They’re led by 71-year-old manager Dusty Baker, who just completed his 23rd season as an MLB skipper. Tuesday will be the 25th MLB playoff game he’s managed, and he’s 11-13 to this point. He won an NL pennant with the San Francisco Giants in 2002 before they lost to the Anaheim Angels — the team that eliminated the Twins that year.
Damn Rally Monkey.
Anyway, Baker’s teams are kind of known for underperforming in the playoffs, but we all know postseason stuff is rife with small samples in big moments. It can all change at the drop of a hat — and what better way than commandeering the ship of the defending AL pennant winners?
Well, not so fast.
Justin Verlander isn’t walking through that door. He’s having Tommy John surgery.
Gerrit Cole isn’t either. He’s on the Yankees. You already knew that.
It appears as though the Twins will get Zack Greinke in Game 1, and if a Game 3 is necessary they’ll face Lance McCullers Jr.
Game 2 is anyone’s guess.
Houston’s rotation was respectable in 2020 even without Verlander. They posted a collective ERA of 4.26, fanned nearly a batter per inning and didn’t really walk anyone. Opposing batters hit .231/.299/.403 against them.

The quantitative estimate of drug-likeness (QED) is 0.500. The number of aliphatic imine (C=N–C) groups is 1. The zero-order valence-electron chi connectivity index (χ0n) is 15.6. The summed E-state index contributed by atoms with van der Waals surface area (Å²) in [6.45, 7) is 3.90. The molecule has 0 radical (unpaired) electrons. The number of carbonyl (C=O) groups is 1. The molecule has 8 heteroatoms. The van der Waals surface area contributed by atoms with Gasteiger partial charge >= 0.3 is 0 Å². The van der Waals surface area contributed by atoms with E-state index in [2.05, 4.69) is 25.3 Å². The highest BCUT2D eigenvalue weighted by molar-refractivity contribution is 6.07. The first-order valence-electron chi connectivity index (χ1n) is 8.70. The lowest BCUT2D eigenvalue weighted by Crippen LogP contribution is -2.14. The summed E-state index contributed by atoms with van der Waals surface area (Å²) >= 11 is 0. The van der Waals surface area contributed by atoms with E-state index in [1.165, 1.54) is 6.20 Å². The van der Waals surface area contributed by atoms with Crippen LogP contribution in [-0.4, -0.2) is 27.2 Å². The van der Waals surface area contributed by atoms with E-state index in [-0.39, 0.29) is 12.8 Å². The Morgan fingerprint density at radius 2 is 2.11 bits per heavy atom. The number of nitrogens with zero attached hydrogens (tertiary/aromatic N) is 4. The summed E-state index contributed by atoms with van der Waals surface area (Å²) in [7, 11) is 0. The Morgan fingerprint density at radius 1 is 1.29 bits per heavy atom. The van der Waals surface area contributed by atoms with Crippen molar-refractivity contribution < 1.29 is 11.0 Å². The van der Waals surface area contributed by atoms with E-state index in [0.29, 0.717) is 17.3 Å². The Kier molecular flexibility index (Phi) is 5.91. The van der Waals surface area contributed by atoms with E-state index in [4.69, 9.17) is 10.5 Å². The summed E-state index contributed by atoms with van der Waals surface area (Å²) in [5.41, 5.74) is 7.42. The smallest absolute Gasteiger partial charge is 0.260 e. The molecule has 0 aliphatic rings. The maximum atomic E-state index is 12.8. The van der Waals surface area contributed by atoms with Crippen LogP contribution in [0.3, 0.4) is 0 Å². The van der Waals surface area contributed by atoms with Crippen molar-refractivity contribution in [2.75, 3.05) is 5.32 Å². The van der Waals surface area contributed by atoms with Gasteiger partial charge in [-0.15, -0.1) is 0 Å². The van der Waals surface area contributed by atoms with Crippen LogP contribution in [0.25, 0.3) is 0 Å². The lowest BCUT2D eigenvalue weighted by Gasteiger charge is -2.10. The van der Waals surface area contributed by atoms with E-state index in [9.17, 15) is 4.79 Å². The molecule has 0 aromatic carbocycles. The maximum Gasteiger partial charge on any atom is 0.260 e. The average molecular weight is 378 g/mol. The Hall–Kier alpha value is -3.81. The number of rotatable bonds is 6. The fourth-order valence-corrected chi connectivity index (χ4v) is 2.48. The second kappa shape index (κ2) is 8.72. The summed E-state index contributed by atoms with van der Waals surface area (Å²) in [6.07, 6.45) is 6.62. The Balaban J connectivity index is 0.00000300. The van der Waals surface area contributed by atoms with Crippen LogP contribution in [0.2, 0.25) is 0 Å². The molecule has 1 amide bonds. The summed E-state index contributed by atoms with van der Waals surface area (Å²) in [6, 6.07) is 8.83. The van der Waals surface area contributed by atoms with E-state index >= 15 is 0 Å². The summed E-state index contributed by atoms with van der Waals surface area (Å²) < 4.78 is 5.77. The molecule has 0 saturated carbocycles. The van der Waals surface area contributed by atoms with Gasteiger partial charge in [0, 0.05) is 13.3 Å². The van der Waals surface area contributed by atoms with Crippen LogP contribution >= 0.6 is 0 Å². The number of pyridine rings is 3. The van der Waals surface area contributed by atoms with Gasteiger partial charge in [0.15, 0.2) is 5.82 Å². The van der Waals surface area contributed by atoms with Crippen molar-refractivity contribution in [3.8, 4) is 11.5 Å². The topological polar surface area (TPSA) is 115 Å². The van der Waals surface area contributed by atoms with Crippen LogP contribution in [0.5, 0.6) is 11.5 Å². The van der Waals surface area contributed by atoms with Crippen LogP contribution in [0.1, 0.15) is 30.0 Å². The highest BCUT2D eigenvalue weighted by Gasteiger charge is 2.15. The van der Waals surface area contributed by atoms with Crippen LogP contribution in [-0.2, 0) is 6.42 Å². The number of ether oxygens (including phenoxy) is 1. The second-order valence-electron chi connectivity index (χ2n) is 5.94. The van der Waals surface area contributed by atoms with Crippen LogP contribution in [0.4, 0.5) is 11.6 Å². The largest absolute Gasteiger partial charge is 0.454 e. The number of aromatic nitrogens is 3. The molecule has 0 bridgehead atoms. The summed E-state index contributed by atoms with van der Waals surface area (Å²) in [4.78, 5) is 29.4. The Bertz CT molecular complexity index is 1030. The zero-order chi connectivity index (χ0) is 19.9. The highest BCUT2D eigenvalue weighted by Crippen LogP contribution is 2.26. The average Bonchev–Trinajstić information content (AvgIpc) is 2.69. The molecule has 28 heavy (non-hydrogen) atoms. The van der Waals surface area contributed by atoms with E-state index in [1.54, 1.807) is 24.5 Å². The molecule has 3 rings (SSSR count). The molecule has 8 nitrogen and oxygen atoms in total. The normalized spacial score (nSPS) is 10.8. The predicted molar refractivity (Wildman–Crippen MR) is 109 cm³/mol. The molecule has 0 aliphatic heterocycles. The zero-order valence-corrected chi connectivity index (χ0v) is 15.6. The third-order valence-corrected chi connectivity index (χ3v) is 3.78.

And while Greinke and McCullers are the name brands in the Astros rotation, any one of three remaining pitchers could be a worthwhile option in Game 2.
Jose Urquidy is lined up for Wednesday after starting last Friday, and on the surface, his numbers this season look pretty good: 2.73 ERA in 29.2 innings with a 1.01 WHIP.
Urquidy’s underlying numbers aren’t terribly good, though; he’s a fly-ball pitcher who hasn’t struck anyone out and has benefitted from good luck on balls in play (.209 BABIP), leading to a 4.71 FIP.
If the Twins thought Jake Odorizzi in Yankee Stadium wasn’t an ideal matchup last season, Urquidy at Target Field might be cut from a similar cloth.
Cristian Javier is another option, and he’s coming off pitching against the Rangers on Thursday, so he’s more than able to take that turn if the Astros wish.
Javier is a 23-year-old rookie righty who also had solid numbers this year: 3.48 ERA, 8.9 K/9 and 3.0 BB/9 in 54.1 innings.